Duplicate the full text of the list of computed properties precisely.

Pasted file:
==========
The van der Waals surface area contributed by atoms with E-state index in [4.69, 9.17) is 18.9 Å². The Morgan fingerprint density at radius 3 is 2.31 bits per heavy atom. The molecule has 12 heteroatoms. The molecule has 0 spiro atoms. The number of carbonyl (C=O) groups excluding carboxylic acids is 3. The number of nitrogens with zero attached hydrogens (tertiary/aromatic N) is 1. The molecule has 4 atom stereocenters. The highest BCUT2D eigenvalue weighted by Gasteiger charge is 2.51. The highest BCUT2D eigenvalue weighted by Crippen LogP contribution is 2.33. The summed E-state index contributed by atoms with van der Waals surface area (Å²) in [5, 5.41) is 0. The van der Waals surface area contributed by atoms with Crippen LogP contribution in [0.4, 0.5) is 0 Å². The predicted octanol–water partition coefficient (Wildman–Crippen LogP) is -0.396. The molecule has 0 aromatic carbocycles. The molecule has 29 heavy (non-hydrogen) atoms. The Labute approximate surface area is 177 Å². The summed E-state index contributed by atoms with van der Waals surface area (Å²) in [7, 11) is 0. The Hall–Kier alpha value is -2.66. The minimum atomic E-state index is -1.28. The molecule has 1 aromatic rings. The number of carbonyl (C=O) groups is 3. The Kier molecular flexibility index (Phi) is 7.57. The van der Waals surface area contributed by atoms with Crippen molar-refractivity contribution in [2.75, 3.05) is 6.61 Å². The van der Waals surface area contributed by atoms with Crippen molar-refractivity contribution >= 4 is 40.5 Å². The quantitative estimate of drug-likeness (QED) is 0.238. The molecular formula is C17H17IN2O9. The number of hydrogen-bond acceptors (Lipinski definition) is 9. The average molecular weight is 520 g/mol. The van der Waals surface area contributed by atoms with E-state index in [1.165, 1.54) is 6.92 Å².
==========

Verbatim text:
The van der Waals surface area contributed by atoms with E-state index in [4.69, 9.17) is 18.9 Å². The Morgan fingerprint density at radius 3 is 2.31 bits per heavy atom. The molecule has 12 heteroatoms. The molecule has 0 spiro atoms. The number of carbonyl (C=O) groups excluding carboxylic acids is 3. The number of nitrogens with zero attached hydrogens (tertiary/aromatic N) is 1. The molecule has 4 atom stereocenters. The highest BCUT2D eigenvalue weighted by Gasteiger charge is 2.51. The highest BCUT2D eigenvalue weighted by Crippen LogP contribution is 2.33. The summed E-state index contributed by atoms with van der Waals surface area (Å²) in [5, 5.41) is 0. The van der Waals surface area contributed by atoms with Crippen LogP contribution in [0.4, 0.5) is 0 Å². The predicted octanol–water partition coefficient (Wildman–Crippen LogP) is -0.396. The molecule has 0 aromatic carbocycles. The molecule has 29 heavy (non-hydrogen) atoms. The Labute approximate surface area is 177 Å². The summed E-state index contributed by atoms with van der Waals surface area (Å²) in [7, 11) is 0. The Hall–Kier alpha value is -2.66. The minimum atomic E-state index is -1.28. The molecule has 1 aromatic rings. The number of carbonyl (C=O) groups is 3. The Kier molecular flexibility index (Phi) is 7.57. The van der Waals surface area contributed by atoms with Crippen molar-refractivity contribution in [2.75, 3.05) is 6.61 Å². The van der Waals surface area contributed by atoms with Crippen molar-refractivity contribution >= 4 is 40.5 Å². The quantitative estimate of drug-likeness (QED) is 0.238. The molecular formula is C17H17IN2O9. The number of hydrogen-bond acceptors (Lipinski definition) is 9. The average molecular weight is 520 g/mol. The van der Waals surface area contributed by atoms with E-state index in [1.165, 1.54) is 6.92 Å².